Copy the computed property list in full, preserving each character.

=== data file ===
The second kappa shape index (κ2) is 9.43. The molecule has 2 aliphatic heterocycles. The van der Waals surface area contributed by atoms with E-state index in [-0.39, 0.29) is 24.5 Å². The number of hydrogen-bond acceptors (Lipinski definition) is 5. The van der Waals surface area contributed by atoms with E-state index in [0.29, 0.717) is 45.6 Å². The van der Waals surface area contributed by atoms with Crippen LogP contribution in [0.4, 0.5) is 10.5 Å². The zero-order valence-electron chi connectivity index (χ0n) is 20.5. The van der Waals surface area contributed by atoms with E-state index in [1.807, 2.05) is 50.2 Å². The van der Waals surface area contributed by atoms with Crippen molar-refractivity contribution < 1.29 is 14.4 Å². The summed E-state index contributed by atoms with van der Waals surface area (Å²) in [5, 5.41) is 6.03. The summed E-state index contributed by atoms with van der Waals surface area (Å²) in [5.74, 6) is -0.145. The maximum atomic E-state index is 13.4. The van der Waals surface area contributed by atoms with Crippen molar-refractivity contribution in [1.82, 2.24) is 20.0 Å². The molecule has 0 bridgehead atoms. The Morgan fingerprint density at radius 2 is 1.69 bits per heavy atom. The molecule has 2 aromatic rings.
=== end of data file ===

The second kappa shape index (κ2) is 9.43. The molecule has 2 aliphatic heterocycles. The van der Waals surface area contributed by atoms with E-state index in [-0.39, 0.29) is 24.5 Å². The number of hydrogen-bond acceptors (Lipinski definition) is 5. The van der Waals surface area contributed by atoms with E-state index in [0.29, 0.717) is 45.6 Å². The van der Waals surface area contributed by atoms with Crippen LogP contribution in [0.4, 0.5) is 10.5 Å². The zero-order valence-electron chi connectivity index (χ0n) is 20.5. The van der Waals surface area contributed by atoms with E-state index in [1.807, 2.05) is 50.2 Å². The van der Waals surface area contributed by atoms with Crippen molar-refractivity contribution < 1.29 is 14.4 Å². The summed E-state index contributed by atoms with van der Waals surface area (Å²) in [5, 5.41) is 6.03. The summed E-state index contributed by atoms with van der Waals surface area (Å²) in [5.74, 6) is -0.145. The maximum atomic E-state index is 13.4. The van der Waals surface area contributed by atoms with Crippen molar-refractivity contribution in [1.82, 2.24) is 20.0 Å². The molecule has 0 bridgehead atoms. The Morgan fingerprint density at radius 2 is 1.69 bits per heavy atom. The molecule has 2 aromatic rings.